Sunday, April 18, 2010

Review: "The One-Week Job Project" by Sean Aiken

Sean Aiken is 25 years old, a recent University graduate and valedictorian, and he has kick-ass dreadlocks to boot. There's only one problem- as his friends progress towards marriage and children, mortgages and full-time jobs, Sean is terrified at the prospect of saddling himself with responsibilities and spending the rest of his life doing a job that he hates. It's at this point that he decides to take on the one-week job project. The concept is that he will do a different job every week for one year, so that he can try out the different kinds of jobs out there and find out what it is that he wants to do for the rest of his life. He'll sleep on friend's couches or stay with his one-week bosses, accept job offers from those who have heard about or seen his website, and any monies that he potentially would have earned will be donated to a charity close to his heart. Sean will blog about his experiences along the way, and occasionally his best friend Ian will tag along to document everything on videotape. This is how Sean comes to be a firefighter, day trader, tattoo artist, dairy farmer, yoga instructor, mayor and more, all in one year.

What drew me to this book in the first place was the fact that Sean is someone who I could relate to. He's the same age as I am, a Canadian (go, Canada!), and he grew up watching the same after-school specials on TV. He's relatable. He also spent much of his time in University asking "What do I want to be when I grow up?". Many people have asked themselves this same question, myself included. It's so scary to think that once you're done school you need to choose one career, and do it for the rest of your life. What if you hate it? What if you're bored all the time and constantly watching the clock? Are you just stuck there for the rest of your life? Sean attempts to answer this question in his travels, and I love that he did some jobs with people who had abandoned their initial careers to take on a new one- something that didn't necessarily earn them tons of money, but that they loved doing. It was interesting that he included multiple perspectives on such a controversial concept.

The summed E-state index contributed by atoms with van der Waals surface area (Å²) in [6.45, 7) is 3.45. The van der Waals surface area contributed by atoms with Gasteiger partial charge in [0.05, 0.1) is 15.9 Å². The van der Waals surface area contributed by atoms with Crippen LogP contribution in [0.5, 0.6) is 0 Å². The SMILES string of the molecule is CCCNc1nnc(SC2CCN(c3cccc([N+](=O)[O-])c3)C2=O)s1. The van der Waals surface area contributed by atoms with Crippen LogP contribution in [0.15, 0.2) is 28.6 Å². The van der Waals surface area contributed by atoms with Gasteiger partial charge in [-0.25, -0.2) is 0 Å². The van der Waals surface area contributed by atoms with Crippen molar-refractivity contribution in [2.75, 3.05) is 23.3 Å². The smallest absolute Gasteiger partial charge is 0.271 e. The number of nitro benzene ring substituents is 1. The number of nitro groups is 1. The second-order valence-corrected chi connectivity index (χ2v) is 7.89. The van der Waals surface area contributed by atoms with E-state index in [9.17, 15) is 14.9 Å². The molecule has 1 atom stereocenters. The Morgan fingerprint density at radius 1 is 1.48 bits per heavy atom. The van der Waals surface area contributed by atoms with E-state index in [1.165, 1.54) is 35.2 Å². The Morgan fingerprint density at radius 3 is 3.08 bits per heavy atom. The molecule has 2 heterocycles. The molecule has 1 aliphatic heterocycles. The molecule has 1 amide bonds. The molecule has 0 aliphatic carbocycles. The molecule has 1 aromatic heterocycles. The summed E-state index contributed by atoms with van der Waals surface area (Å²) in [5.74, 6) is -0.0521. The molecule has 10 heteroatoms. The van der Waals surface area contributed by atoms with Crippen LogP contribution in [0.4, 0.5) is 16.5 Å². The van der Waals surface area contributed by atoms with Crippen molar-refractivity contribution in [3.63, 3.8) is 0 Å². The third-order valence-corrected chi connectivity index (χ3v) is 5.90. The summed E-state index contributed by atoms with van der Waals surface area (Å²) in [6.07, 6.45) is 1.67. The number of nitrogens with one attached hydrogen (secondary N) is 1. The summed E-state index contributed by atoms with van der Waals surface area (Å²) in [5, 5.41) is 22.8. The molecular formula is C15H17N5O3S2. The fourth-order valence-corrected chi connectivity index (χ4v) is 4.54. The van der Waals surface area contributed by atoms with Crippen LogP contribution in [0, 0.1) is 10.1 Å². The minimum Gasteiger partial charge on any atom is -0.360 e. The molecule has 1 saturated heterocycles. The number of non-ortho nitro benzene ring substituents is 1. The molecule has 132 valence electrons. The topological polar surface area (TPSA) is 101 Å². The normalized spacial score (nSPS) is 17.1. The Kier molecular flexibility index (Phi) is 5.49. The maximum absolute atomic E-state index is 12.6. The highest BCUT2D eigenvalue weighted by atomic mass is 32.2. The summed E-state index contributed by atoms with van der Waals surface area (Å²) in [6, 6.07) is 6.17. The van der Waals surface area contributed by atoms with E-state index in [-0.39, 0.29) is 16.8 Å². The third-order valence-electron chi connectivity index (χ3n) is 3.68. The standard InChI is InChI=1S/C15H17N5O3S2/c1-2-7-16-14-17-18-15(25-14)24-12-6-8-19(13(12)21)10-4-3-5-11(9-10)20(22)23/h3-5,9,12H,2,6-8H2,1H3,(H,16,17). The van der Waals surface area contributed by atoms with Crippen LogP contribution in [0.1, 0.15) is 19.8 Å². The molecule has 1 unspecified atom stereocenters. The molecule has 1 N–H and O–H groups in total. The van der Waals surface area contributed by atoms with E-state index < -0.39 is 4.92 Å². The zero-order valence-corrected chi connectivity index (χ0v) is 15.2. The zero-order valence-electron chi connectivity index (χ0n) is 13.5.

I did have a few small problems with the book. Some of his jobs are glossed over and only briefly described. I'm sure that this was in the interest of keeping the book a managable length, but I would have loved to know more. I would have enjoyed hearing more about dairy farming, or the week that he spent as a yoga instructor, or the week that he spent in the general store in cottage country. In exchange I would have been willing to hear less about Sean's budding love interest in Danna- it was a cute story, but really I was there to read about the jobs. I did find some of the week's lack of information disappointing, and craved a little more.

The One-Week Job Project was ultimately an enlightening look at what to do if you don't know what to do when you "grow up". It offered some interesting insights into the world of work as well as the assurance that you don't necessarily need to have everything figured out by the age of 25.

Thank-you to Bronwyn at Penguin Canada for this review copy!

Rating: 3.5 stars out of 5
Recommended to: Memoir lovers, everyone who has ever been asked "what do you want to do when you grow up?" and didn't have the answer
Challenges: 2010 100+ Reading Challenge, New Author Challenge 2010

2 comments:

  1. My son and I were having a similar conversation just last week and I told him about this book. I really need to purchase it for him to browse/read. Thanks for the review as I had forgotten the actual title.

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